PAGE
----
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Journal of Business Economics and
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VaR and the cross-section of expected stock returns: an emerging market evidence
Dar-Hsin Chena, Chun-Da Chenb & Su-Chen Wuc a Department of Business Administration, College of Business
National Taipei University, 151 University Rd., San Shia,
Taipei, 237 Taiwan. E-mail: b Department of Economics and Finance, College of Business,
Tennessee State University, AWC Campus, 330 10th Avenue
North, Nashville, TN, USA c Graduate Institute of Finance, National Chiao Tung
University, Hsinchu, Taiwan
Published online: 08 Jul 2014.
To cite this article: Dar-Hsin Chen, Chun-Da Chen & Su-Chen Wu (2014) VaR and the crosssection of expected stock returns: an emerging market evidence, Journal of Business Economics and Management, 15:3, 441-459, DOI: 10.3846/16111699.2012.744343
To link to this article: http://dx.doi.org/10.3846/16111699.2012.744343
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Copyright © 2014 Vilnius Gediminas Technical University (VGTU) Press Technika
Journal of Business Economics and Management
ISSN 1611-1699 print / ISSN 2029-4433 online http://www.tandfonline.com/TBEM 2014 Volume 15(3): 441–459 doi:10.3846/16111699.2012.744343
VAR AND THE CROSS-SECTION OF EXPECTED STOCK
RETURNS: AN EMERGING MARKET EVIDENCE
Dar-Hsin Chen1, Chun-Da Chen2, Su-Chen Wu3 1Department of Business Administration, College of Business National Taipei University, 151 University Rd., San Shia, Taipei, 237 Taiwan 2Department of Economics and Finance, College of Business, Tennessee State University,
AWC Campus, 330 10th Avenue North, Nashville, TN, USA 3Graduate Institute of Finance, National Chiao Tung University, Hsinchu, Taiwan
E-mails: email@example.com; firstname.lastname@example.org (corresponding author)
Received 13 September 2011; accepted 16 October 2012
Abstract. In this paper we investigate the explanatory power of the market beta, firm size, and the book-to-market ratio, as well as Value-at-Risk regarding the cross-sectional expected stock returns in a less developed stock market – Taiwan’s stock market. The main purpose is to examine whether the Value-at-Risk factor has marginal explanatory power related to the Fama-French three-factor model. The empirical results show that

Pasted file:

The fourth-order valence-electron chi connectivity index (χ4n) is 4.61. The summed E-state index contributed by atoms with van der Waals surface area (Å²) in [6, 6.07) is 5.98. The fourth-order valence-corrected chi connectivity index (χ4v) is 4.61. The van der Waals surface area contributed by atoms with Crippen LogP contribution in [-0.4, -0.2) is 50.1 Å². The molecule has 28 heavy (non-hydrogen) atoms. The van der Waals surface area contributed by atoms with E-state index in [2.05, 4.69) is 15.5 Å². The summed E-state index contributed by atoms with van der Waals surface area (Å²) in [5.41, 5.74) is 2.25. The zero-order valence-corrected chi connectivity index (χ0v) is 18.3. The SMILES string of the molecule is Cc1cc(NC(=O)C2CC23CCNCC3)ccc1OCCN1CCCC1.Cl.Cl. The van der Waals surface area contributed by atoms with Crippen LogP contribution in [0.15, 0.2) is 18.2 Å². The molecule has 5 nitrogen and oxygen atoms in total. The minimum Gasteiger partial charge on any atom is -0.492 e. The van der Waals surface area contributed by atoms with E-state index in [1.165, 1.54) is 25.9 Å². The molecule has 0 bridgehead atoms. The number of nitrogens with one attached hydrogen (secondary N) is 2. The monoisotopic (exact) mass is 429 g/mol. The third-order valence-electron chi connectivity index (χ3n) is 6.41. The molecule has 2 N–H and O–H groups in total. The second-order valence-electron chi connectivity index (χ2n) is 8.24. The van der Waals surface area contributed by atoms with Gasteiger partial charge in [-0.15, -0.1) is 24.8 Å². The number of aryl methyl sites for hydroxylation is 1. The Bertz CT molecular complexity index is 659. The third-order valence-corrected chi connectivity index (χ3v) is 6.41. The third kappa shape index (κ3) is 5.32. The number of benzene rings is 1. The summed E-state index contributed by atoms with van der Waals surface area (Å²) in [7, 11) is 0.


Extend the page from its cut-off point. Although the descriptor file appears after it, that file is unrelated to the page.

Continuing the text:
Value-at-Risk can account for the average stock returns at both 1% and 5% significance levels based on cross-sectional regression analysis. Moreover, from the perspective of the time series regression, the Value-at-Risk factor can also demonstrate the variation of the stock market, especially for the larger companies in the Taiwan stock market.
Keywords: CAPM, market beta, anomalies, emerging stock market, Value-at-Risk, FamaFrench factors.
Reference to this paper should be made as follows: Chen, D.-H.; Chen, C.-D.; Wu, S.-Ch. 2014. VaR and the cross-section of expected stock returns: an emerging market evidence,
Journal of Business Economics and Management 15(3): 441–459.
JEL Classifications: G11, G12, G15.
The prominent capital asset pricing model (CAPM) of Sharpe (1964), Lintner (1965), and Black (1972) has for decades been the major framework for analyzing the cross sectional variation in expected asset returns, but theory and practice might not always match. Fama and French (1992) draw two different conclusions regarding CAPM – that is, when one allows for variations in the CAPM market β that are unrelated to size, the univariate relationship between β and the average return for 1941–1990 is weak, and β does not suffice to explain this average return. They also find no cross-sectional return-beta relationship while controlling for size and the ratio of book-to-market equity (Chan, Chui 1996).
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Several alternative risk factors have consequently been employed in the literature, for example, the size effect of Banz (1981) and Nunes et al. (2012). They finds the market value of equity (ME) and firm size provide an explanation of the cross-section of average returns. Other variables such as the book-to-market equity ratio (BE/ME) (Fama,
French 1992, 1993, 1995, and 1996; Rosenberg et al. 1985), the price/earnings ratio (Basu 1977), leverage (Bhandari 1988), Value-at-Risk (Bali, Cakici 2004), and profitability and investment patterns (Fama and French 2013) also have significant explanatory power for making clear the average expected returns. Hung et al. (2004), on the other hand, control for the sign of realized market premia and use higher order asset pricing models to test CAPM.